• Fewer sugar-sweetened drinks;
  • Fewer desserts;
  • An increase in fruit and vegetables.

Overall the winning dietary strategy for weight loss in the long term was found to be replacing meat and cheeses with fruits and vegetables. A simple and manageable change such as this would not only lower levels of saturated and trans fats, but it would increase levels of phytonutrients and soluble fibre, boosting digestion and even helping to curb troublesome menopausal symptoms in older women.

The simple message to take from these findings is that restrictive diets are destined to fail in the long-term, but committing to small, healthful changes can make a big difference. Weight loss needs to be viewed as a permanent healthful change in diet and lifestyle. This is especially true for menopausal women who can find weight management particularly challenging.

Written by Nadia Mason, BSc MBANT NTCC CNHC.

References

1. Wadden TA, Sarwer DB. Behavioral intervention of obesity: new approaches to an old disorder. In: Goldstein D, editor. The management of eating disorders. Totowa (NJ): Humana Press; 1996. pp. 173–199.
2. Barone Gibbs (2012) Short- and long-term eating habit modification predicts weight change in overweight, postmenopausal women: results from the WOMAN study. J Acad Nutri Dietetics112(9):1347-1355.e2.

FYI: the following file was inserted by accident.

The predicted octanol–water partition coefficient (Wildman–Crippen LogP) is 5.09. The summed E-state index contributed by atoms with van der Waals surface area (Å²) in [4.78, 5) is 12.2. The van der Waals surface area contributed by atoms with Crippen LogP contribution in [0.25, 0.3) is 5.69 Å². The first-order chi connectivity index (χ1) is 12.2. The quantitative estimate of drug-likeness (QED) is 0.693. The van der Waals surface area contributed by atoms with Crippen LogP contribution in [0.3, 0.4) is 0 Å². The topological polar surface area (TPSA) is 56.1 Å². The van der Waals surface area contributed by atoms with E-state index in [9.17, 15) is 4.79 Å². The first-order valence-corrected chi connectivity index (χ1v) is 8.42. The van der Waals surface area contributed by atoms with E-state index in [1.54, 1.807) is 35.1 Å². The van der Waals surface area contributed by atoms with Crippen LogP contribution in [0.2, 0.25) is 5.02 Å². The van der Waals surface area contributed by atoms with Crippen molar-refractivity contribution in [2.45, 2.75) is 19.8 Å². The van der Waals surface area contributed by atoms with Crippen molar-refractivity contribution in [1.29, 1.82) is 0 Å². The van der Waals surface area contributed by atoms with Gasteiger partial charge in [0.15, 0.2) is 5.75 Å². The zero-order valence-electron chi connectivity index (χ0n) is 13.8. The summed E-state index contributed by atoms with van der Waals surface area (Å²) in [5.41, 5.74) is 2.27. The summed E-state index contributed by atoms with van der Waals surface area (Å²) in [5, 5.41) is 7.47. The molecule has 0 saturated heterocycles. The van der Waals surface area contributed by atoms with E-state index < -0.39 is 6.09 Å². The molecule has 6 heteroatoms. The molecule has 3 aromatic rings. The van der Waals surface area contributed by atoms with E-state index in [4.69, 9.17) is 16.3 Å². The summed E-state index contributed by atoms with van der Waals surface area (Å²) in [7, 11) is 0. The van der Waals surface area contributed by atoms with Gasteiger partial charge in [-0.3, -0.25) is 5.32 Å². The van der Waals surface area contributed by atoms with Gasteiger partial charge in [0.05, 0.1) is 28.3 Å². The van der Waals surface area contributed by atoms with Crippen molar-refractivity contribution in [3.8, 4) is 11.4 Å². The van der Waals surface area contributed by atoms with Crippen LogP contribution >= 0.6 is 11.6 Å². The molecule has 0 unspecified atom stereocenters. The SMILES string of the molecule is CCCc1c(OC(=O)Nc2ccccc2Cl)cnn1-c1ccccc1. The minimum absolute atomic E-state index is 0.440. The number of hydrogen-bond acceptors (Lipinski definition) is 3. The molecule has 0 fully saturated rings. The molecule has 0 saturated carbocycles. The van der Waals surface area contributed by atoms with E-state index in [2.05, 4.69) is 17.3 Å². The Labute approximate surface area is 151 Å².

3. Carr MC (2004) The emergence of the metabolic syndrome with menopause. J Clin Endocrinol Metab 88(6):2404-11.
4. Image courtesy of Grant Cochrane.

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Dried plums can help prevent osteoporosis

As a nutritional therapist, I am always interested in new dietary approaches to protect our health as we age.  I was particularly interested to read about a recent study which found dried plums to be of significant benefit in supporting bone health.

The study, published in the British Journal of Nutrition, found that eating dried plums increased bone formation in postmenopausal women.

Although bone is often thought of as inert, it is in fact a ‘living structure’, constantly being broken down and rebuilt.  This is a process known as ‘bone turnover’.  If bone is broken down more quickly than it is remade, then osteoporosis can result.  This condition is of particular concern to postmenopausal women who produce less of the bone-protecting hormone oestrogen.

Dried plums can help prevent osteoporosis
A recent study has found dried plums to be of significant benefit in supporting bone health (2)

The bone-thinning disease, osteoporosis, is in fact a major health concern in the UK.  In the over-50s, 1 in 3 women and 1 in 12 men are affected.

The study, conducted by Professor Bahram H. Arjmandi, tested the effects of daily consumption of 100g dried plums on the bone density of 55 postmenopausal women over a 12 month period.  A control group were given 100g dried apples.

Bone health in the women was measured at 3, 6, 9 and 12 months, by measuring markers of bone turnover in the blood.  X-rays were also used at these intervals to assess bone mineral density.

Over the 12-month period, dried plums resulted in increased bone density of both the ulna (a bone in the forearm) and the spine.  No such effect was seen in the group taking the dried apple.